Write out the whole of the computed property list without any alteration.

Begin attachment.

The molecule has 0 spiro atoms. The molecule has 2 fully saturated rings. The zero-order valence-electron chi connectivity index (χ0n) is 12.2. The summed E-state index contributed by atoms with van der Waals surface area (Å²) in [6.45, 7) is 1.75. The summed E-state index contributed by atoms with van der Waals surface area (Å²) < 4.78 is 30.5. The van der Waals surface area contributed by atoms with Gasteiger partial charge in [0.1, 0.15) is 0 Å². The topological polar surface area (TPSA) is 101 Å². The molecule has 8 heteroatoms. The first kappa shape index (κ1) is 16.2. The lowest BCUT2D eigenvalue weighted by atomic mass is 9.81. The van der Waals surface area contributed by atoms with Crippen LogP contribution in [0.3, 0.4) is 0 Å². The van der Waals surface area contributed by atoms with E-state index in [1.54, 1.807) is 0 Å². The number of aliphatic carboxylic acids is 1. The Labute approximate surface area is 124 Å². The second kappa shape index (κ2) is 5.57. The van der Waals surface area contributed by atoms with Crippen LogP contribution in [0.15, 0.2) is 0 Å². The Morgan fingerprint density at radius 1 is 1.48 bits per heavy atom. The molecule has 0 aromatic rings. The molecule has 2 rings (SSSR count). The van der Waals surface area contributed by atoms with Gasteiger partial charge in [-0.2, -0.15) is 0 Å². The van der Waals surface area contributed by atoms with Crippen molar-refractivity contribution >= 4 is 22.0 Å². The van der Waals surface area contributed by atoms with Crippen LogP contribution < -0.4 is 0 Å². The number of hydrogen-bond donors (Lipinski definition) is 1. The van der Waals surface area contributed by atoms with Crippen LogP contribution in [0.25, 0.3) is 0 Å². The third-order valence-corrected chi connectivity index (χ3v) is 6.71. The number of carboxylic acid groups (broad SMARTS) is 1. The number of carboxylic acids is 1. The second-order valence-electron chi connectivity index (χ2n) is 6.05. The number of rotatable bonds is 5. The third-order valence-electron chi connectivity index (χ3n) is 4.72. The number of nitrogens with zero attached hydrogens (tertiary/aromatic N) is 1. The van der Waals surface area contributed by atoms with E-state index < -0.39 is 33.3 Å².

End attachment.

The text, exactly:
The molecule has 0 spiro atoms. The molecule has 2 fully saturated rings. The zero-order valence-electron chi connectivity index (χ0n) is 12.2. The summed E-state index contributed by atoms with van der Waals surface area (Å²) in [6.45, 7) is 1.75. The summed E-state index contributed by atoms with van der Waals surface area (Å²) < 4.78 is 30.5. The van der Waals surface area contributed by atoms with Gasteiger partial charge in [0.1, 0.15) is 0 Å². The topological polar surface area (TPSA) is 101 Å². The molecule has 8 heteroatoms. The first kappa shape index (κ1) is 16.2. The lowest BCUT2D eigenvalue weighted by atomic mass is 9.81. The van der Waals surface area contributed by atoms with Crippen LogP contribution in [0.3, 0.4) is 0 Å². The van der Waals surface area contributed by atoms with E-state index in [1.54, 1.807) is 0 Å². The number of aliphatic carboxylic acids is 1. The Labute approximate surface area is 124 Å². The second kappa shape index (κ2) is 5.57. The van der Waals surface area contributed by atoms with Crippen LogP contribution in [0.15, 0.2) is 0 Å². The Morgan fingerprint density at radius 1 is 1.48 bits per heavy atom. The molecule has 0 aromatic rings. The molecule has 2 rings (SSSR count). The van der Waals surface area contributed by atoms with Gasteiger partial charge in [-0.2, -0.15) is 0 Å². The van der Waals surface area contributed by atoms with Crippen molar-refractivity contribution >= 4 is 22.0 Å². The van der Waals surface area contributed by atoms with Crippen LogP contribution < -0.4 is 0 Å². The number of hydrogen-bond donors (Lipinski definition) is 1. The van der Waals surface area contributed by atoms with Crippen LogP contribution in [0.25, 0.3) is 0 Å². The third-order valence-corrected chi connectivity index (χ3v) is 6.71. The number of carboxylic acid groups (broad SMARTS) is 1. The number of carboxylic acids is 1. The second-order valence-electron chi connectivity index (χ2n) is 6.05. The number of rotatable bonds is 5. The third-order valence-electron chi connectivity index (χ3n) is 4.72. The number of nitrogens with zero attached hydrogens (tertiary/aromatic N) is 1. The van der Waals surface area contributed by atoms with E-state index < -0.39 is 33.3 Å².